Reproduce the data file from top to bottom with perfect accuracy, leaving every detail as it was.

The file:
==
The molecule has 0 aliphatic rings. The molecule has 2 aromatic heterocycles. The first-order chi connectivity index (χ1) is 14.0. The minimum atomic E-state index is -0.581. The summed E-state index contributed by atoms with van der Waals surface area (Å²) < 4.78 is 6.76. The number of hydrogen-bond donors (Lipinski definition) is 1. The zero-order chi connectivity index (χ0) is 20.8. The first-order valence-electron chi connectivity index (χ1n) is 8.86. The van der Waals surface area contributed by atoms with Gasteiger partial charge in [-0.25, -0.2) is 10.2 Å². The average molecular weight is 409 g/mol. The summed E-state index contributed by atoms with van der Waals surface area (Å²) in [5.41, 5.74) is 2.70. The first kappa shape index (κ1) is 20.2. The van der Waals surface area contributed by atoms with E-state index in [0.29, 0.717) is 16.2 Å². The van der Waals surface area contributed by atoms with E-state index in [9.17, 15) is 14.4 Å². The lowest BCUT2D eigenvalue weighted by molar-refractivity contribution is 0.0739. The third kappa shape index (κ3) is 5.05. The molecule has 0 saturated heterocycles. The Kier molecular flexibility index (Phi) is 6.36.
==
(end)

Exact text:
The molecule has 0 aliphatic rings. The molecule has 2 aromatic heterocycles. The first-order chi connectivity index (χ1) is 14.0. The minimum atomic E-state index is -0.581. The summed E-state index contributed by atoms with van der Waals surface area (Å²) < 4.78 is 6.76. The number of hydrogen-bond donors (Lipinski definition) is 1. The zero-order chi connectivity index (χ0) is 20.8. The first-order valence-electron chi connectivity index (χ1n) is 8.86. The van der Waals surface area contributed by atoms with Gasteiger partial charge in [-0.25, -0.2) is 10.2 Å². The average molecular weight is 409 g/mol. The summed E-state index contributed by atoms with van der Waals surface area (Å²) in [5.41, 5.74) is 2.70. The first kappa shape index (κ1) is 20.2. The van der Waals surface area contributed by atoms with E-state index in [0.29, 0.717) is 16.2 Å². The van der Waals surface area contributed by atoms with E-state index in [9.17, 15) is 14.4 Å². The lowest BCUT2D eigenvalue weighted by molar-refractivity contribution is 0.0739. The third kappa shape index (κ3) is 5.05. The molecule has 0 saturated heterocycles. The Kier molecular flexibility index (Phi) is 6.36.